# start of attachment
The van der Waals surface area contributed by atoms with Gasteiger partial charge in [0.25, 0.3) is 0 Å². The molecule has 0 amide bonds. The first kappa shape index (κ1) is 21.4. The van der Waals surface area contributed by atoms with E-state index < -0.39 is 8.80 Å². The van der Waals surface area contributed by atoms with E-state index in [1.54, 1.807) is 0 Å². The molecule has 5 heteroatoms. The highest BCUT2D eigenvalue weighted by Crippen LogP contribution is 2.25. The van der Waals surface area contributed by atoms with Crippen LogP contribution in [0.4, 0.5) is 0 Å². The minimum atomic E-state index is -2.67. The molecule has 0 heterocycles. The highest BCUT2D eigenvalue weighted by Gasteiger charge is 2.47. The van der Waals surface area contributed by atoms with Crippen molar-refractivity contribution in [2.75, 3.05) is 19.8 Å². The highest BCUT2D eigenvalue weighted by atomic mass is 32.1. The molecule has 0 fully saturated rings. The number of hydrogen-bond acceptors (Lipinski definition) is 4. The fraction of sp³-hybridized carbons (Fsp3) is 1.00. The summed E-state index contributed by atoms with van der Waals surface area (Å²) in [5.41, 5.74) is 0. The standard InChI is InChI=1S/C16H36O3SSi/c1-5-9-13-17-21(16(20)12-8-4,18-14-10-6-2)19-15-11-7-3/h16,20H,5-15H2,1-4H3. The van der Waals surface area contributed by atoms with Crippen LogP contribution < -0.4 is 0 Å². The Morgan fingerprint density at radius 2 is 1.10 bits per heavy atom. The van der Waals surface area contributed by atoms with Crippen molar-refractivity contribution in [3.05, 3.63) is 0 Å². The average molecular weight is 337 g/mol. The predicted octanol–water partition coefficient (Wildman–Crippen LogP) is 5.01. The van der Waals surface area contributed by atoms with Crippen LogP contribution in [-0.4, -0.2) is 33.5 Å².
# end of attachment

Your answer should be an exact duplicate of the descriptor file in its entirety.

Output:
The van der Waals surface area contributed by atoms with Gasteiger partial charge in [0.25, 0.3) is 0 Å². The molecule has 0 amide bonds. The first kappa shape index (κ1) is 21.4. The van der Waals surface area contributed by atoms with E-state index < -0.39 is 8.80 Å². The van der Waals surface area contributed by atoms with E-state index in [1.54, 1.807) is 0 Å². The molecule has 5 heteroatoms. The highest BCUT2D eigenvalue weighted by Crippen LogP contribution is 2.25. The van der Waals surface area contributed by atoms with Crippen LogP contribution in [0.4, 0.5) is 0 Å². The minimum atomic E-state index is -2.67. The molecule has 0 heterocycles. The highest BCUT2D eigenvalue weighted by Gasteiger charge is 2.47. The van der Waals surface area contributed by atoms with Crippen molar-refractivity contribution in [2.75, 3.05) is 19.8 Å². The highest BCUT2D eigenvalue weighted by atomic mass is 32.1. The molecule has 0 fully saturated rings. The number of hydrogen-bond acceptors (Lipinski definition) is 4. The fraction of sp³-hybridized carbons (Fsp3) is 1.00. The summed E-state index contributed by atoms with van der Waals surface area (Å²) in [5.41, 5.74) is 0. The standard InChI is InChI=1S/C16H36O3SSi/c1-5-9-13-17-21(16(20)12-8-4,18-14-10-6-2)19-15-11-7-3/h16,20H,5-15H2,1-4H3. The van der Waals surface area contributed by atoms with Crippen LogP contribution < -0.4 is 0 Å². The Morgan fingerprint density at radius 2 is 1.10 bits per heavy atom. The van der Waals surface area contributed by atoms with Crippen molar-refractivity contribution in [3.05, 3.63) is 0 Å². The average molecular weight is 337 g/mol. The predicted octanol–water partition coefficient (Wildman–Crippen LogP) is 5.01. The van der Waals surface area contributed by atoms with Crippen LogP contribution in [-0.4, -0.2) is 33.5 Å².